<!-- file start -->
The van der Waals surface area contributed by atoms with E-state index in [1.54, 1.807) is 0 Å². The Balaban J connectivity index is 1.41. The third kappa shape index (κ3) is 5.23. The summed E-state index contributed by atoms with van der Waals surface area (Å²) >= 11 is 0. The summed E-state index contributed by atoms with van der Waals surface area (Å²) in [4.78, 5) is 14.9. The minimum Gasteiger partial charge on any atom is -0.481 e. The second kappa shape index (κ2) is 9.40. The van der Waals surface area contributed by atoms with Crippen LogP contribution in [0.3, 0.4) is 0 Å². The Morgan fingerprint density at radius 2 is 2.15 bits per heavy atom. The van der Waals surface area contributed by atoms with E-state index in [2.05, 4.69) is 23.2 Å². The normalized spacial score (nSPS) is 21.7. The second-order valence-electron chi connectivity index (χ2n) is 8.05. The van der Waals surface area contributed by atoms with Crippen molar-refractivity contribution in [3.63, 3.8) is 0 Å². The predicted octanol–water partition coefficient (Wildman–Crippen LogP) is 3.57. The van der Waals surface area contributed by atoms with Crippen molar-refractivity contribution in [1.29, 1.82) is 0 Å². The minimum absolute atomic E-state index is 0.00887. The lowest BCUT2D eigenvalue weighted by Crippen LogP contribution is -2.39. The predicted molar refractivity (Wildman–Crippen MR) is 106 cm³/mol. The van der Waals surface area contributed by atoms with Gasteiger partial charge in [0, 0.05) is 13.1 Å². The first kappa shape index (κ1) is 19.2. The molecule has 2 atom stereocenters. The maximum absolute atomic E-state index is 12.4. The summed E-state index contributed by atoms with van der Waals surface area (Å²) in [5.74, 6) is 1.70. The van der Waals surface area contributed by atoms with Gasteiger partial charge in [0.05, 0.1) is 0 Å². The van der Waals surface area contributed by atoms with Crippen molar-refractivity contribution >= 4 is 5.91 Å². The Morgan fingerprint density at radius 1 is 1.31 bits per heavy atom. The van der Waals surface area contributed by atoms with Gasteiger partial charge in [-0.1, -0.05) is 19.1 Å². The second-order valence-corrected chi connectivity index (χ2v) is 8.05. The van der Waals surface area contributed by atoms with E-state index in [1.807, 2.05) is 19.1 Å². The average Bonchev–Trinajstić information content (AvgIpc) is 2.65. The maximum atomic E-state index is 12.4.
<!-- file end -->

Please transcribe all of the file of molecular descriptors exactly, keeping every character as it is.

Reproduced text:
The van der Waals surface area contributed by atoms with E-state index in [1.54, 1.807) is 0 Å². The Balaban J connectivity index is 1.41. The third kappa shape index (κ3) is 5.23. The summed E-state index contributed by atoms with van der Waals surface area (Å²) >= 11 is 0. The summed E-state index contributed by atoms with van der Waals surface area (Å²) in [4.78, 5) is 14.9. The minimum Gasteiger partial charge on any atom is -0.481 e. The second kappa shape index (κ2) is 9.40. The van der Waals surface area contributed by atoms with Crippen LogP contribution in [0.3, 0.4) is 0 Å². The Morgan fingerprint density at radius 2 is 2.15 bits per heavy atom. The van der Waals surface area contributed by atoms with E-state index in [2.05, 4.69) is 23.2 Å². The normalized spacial score (nSPS) is 21.7. The second-order valence-electron chi connectivity index (χ2n) is 8.05. The van der Waals surface area contributed by atoms with Crippen molar-refractivity contribution in [3.63, 3.8) is 0 Å². The predicted octanol–water partition coefficient (Wildman–Crippen LogP) is 3.57. The van der Waals surface area contributed by atoms with Crippen molar-refractivity contribution in [1.29, 1.82) is 0 Å². The minimum absolute atomic E-state index is 0.00887. The lowest BCUT2D eigenvalue weighted by Crippen LogP contribution is -2.39. The predicted molar refractivity (Wildman–Crippen MR) is 106 cm³/mol. The van der Waals surface area contributed by atoms with Gasteiger partial charge in [0, 0.05) is 13.1 Å². The first kappa shape index (κ1) is 19.2. The molecule has 2 atom stereocenters. The maximum absolute atomic E-state index is 12.4. The summed E-state index contributed by atoms with van der Waals surface area (Å²) in [5.74, 6) is 1.70. The van der Waals surface area contributed by atoms with Gasteiger partial charge in [0.05, 0.1) is 0 Å². The van der Waals surface area contributed by atoms with Crippen molar-refractivity contribution >= 4 is 5.91 Å². The Morgan fingerprint density at radius 1 is 1.31 bits per heavy atom. The van der Waals surface area contributed by atoms with Gasteiger partial charge in [-0.1, -0.05) is 19.1 Å². The second-order valence-corrected chi connectivity index (χ2v) is 8.05. The van der Waals surface area contributed by atoms with E-state index in [1.807, 2.05) is 19.1 Å². The average Bonchev–Trinajstić information content (AvgIpc) is 2.65. The maximum atomic E-state index is 12.4.